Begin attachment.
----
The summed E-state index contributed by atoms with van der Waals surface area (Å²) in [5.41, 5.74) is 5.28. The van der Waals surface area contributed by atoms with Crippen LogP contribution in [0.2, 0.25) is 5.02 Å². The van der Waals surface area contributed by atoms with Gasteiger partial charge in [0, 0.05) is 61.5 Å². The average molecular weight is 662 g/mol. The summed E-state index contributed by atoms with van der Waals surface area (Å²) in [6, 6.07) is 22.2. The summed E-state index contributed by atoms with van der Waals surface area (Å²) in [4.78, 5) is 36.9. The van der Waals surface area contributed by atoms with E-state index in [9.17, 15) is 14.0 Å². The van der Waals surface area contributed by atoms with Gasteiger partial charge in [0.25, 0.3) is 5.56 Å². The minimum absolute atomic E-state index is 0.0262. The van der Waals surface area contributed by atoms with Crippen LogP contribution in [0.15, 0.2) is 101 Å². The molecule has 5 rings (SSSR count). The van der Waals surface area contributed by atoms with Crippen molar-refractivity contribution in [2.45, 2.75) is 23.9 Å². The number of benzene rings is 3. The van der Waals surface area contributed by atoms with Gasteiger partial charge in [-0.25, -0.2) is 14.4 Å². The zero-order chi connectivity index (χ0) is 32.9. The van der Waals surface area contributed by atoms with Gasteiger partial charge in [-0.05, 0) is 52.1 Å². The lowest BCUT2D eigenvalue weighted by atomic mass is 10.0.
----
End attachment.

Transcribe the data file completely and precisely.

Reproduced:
The summed E-state index contributed by atoms with van der Waals surface area (Å²) in [5.41, 5.74) is 5.28. The van der Waals surface area contributed by atoms with Crippen LogP contribution in [0.2, 0.25) is 5.02 Å². The van der Waals surface area contributed by atoms with Gasteiger partial charge in [0, 0.05) is 61.5 Å². The average molecular weight is 662 g/mol. The summed E-state index contributed by atoms with van der Waals surface area (Å²) in [6, 6.07) is 22.2. The summed E-state index contributed by atoms with van der Waals surface area (Å²) in [4.78, 5) is 36.9. The van der Waals surface area contributed by atoms with E-state index in [9.17, 15) is 14.0 Å². The van der Waals surface area contributed by atoms with Gasteiger partial charge in [0.25, 0.3) is 5.56 Å². The minimum absolute atomic E-state index is 0.0262. The van der Waals surface area contributed by atoms with Crippen LogP contribution in [0.15, 0.2) is 101 Å². The molecule has 5 rings (SSSR count). The van der Waals surface area contributed by atoms with Crippen molar-refractivity contribution in [2.45, 2.75) is 23.9 Å². The number of benzene rings is 3. The van der Waals surface area contributed by atoms with Gasteiger partial charge in [-0.25, -0.2) is 14.4 Å². The zero-order chi connectivity index (χ0) is 32.9. The van der Waals surface area contributed by atoms with Gasteiger partial charge in [-0.05, 0) is 52.1 Å². The lowest BCUT2D eigenvalue weighted by atomic mass is 10.0.